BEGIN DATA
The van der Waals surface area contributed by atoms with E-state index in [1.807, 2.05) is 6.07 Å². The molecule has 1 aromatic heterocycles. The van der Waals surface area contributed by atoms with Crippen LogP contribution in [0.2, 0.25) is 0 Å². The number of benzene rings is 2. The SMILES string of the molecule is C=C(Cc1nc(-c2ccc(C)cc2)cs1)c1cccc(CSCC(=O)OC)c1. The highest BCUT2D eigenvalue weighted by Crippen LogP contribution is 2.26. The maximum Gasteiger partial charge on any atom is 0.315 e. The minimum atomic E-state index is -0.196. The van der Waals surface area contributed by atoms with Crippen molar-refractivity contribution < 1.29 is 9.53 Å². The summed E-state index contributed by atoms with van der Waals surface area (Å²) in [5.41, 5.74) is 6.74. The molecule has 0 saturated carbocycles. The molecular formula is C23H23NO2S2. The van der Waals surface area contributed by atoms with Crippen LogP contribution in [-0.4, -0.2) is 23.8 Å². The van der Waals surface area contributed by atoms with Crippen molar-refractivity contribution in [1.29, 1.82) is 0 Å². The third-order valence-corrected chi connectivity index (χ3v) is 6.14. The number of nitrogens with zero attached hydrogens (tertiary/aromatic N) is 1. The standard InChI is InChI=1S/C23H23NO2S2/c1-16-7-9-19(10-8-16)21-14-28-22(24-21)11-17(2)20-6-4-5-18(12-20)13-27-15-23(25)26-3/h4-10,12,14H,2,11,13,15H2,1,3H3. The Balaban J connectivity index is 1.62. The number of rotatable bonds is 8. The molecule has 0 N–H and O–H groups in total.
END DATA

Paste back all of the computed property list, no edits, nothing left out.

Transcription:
The van der Waals surface area contributed by atoms with E-state index in [1.807, 2.05) is 6.07 Å². The molecule has 1 aromatic heterocycles. The van der Waals surface area contributed by atoms with Crippen LogP contribution in [0.2, 0.25) is 0 Å². The number of benzene rings is 2. The SMILES string of the molecule is C=C(Cc1nc(-c2ccc(C)cc2)cs1)c1cccc(CSCC(=O)OC)c1. The highest BCUT2D eigenvalue weighted by Crippen LogP contribution is 2.26. The maximum Gasteiger partial charge on any atom is 0.315 e. The minimum atomic E-state index is -0.196. The van der Waals surface area contributed by atoms with Crippen molar-refractivity contribution < 1.29 is 9.53 Å². The summed E-state index contributed by atoms with van der Waals surface area (Å²) in [5.41, 5.74) is 6.74. The molecule has 0 saturated carbocycles. The molecular formula is C23H23NO2S2. The van der Waals surface area contributed by atoms with Crippen LogP contribution in [-0.4, -0.2) is 23.8 Å². The van der Waals surface area contributed by atoms with Crippen molar-refractivity contribution in [1.29, 1.82) is 0 Å². The third-order valence-corrected chi connectivity index (χ3v) is 6.14. The number of nitrogens with zero attached hydrogens (tertiary/aromatic N) is 1. The standard InChI is InChI=1S/C23H23NO2S2/c1-16-7-9-19(10-8-16)21-14-28-22(24-21)11-17(2)20-6-4-5-18(12-20)13-27-15-23(25)26-3/h4-10,12,14H,2,11,13,15H2,1,3H3. The Balaban J connectivity index is 1.62. The number of rotatable bonds is 8. The molecule has 0 N–H and O–H groups in total.